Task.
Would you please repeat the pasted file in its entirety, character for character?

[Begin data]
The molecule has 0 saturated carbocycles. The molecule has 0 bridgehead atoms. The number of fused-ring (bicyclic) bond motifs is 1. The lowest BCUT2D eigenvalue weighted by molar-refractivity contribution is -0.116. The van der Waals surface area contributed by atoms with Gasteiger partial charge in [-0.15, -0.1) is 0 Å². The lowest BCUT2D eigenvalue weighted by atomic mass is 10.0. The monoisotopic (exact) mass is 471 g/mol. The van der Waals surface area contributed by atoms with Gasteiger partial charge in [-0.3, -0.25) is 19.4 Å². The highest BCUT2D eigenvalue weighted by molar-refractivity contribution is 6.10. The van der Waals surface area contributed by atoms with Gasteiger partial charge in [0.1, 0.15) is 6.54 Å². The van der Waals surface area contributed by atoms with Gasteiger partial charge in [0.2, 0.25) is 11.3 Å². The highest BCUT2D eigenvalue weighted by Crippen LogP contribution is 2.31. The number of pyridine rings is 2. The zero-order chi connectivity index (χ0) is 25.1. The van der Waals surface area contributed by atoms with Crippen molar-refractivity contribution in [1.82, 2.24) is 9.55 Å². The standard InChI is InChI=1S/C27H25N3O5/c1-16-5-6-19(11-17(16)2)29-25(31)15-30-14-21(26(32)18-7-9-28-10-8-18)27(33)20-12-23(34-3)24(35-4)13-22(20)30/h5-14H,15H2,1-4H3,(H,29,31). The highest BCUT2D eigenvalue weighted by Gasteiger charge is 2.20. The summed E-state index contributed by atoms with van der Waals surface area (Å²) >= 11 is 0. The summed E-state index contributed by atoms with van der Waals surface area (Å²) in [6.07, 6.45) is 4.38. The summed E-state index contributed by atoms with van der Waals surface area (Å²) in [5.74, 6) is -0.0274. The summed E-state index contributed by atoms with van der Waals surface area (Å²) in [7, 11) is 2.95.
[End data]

The molecule has 0 saturated carbocycles. The molecule has 0 bridgehead atoms. The number of fused-ring (bicyclic) bond motifs is 1. The lowest BCUT2D eigenvalue weighted by molar-refractivity contribution is -0.116. The van der Waals surface area contributed by atoms with Gasteiger partial charge in [-0.15, -0.1) is 0 Å². The lowest BCUT2D eigenvalue weighted by atomic mass is 10.0. The monoisotopic (exact) mass is 471 g/mol. The van der Waals surface area contributed by atoms with Gasteiger partial charge in [-0.3, -0.25) is 19.4 Å². The highest BCUT2D eigenvalue weighted by molar-refractivity contribution is 6.10. The van der Waals surface area contributed by atoms with Gasteiger partial charge in [0.1, 0.15) is 6.54 Å². The van der Waals surface area contributed by atoms with Gasteiger partial charge in [0.2, 0.25) is 11.3 Å². The highest BCUT2D eigenvalue weighted by Crippen LogP contribution is 2.31. The number of pyridine rings is 2. The zero-order chi connectivity index (χ0) is 25.1. The van der Waals surface area contributed by atoms with Crippen molar-refractivity contribution in [1.82, 2.24) is 9.55 Å². The standard InChI is InChI=1S/C27H25N3O5/c1-16-5-6-19(11-17(16)2)29-25(31)15-30-14-21(26(32)18-7-9-28-10-8-18)27(33)20-12-23(34-3)24(35-4)13-22(20)30/h5-14H,15H2,1-4H3,(H,29,31). The highest BCUT2D eigenvalue weighted by Gasteiger charge is 2.20. The summed E-state index contributed by atoms with van der Waals surface area (Å²) >= 11 is 0. The summed E-state index contributed by atoms with van der Waals surface area (Å²) in [6.07, 6.45) is 4.38. The summed E-state index contributed by atoms with van der Waals surface area (Å²) in [5.74, 6) is -0.0274. The summed E-state index contributed by atoms with van der Waals surface area (Å²) in [7, 11) is 2.95.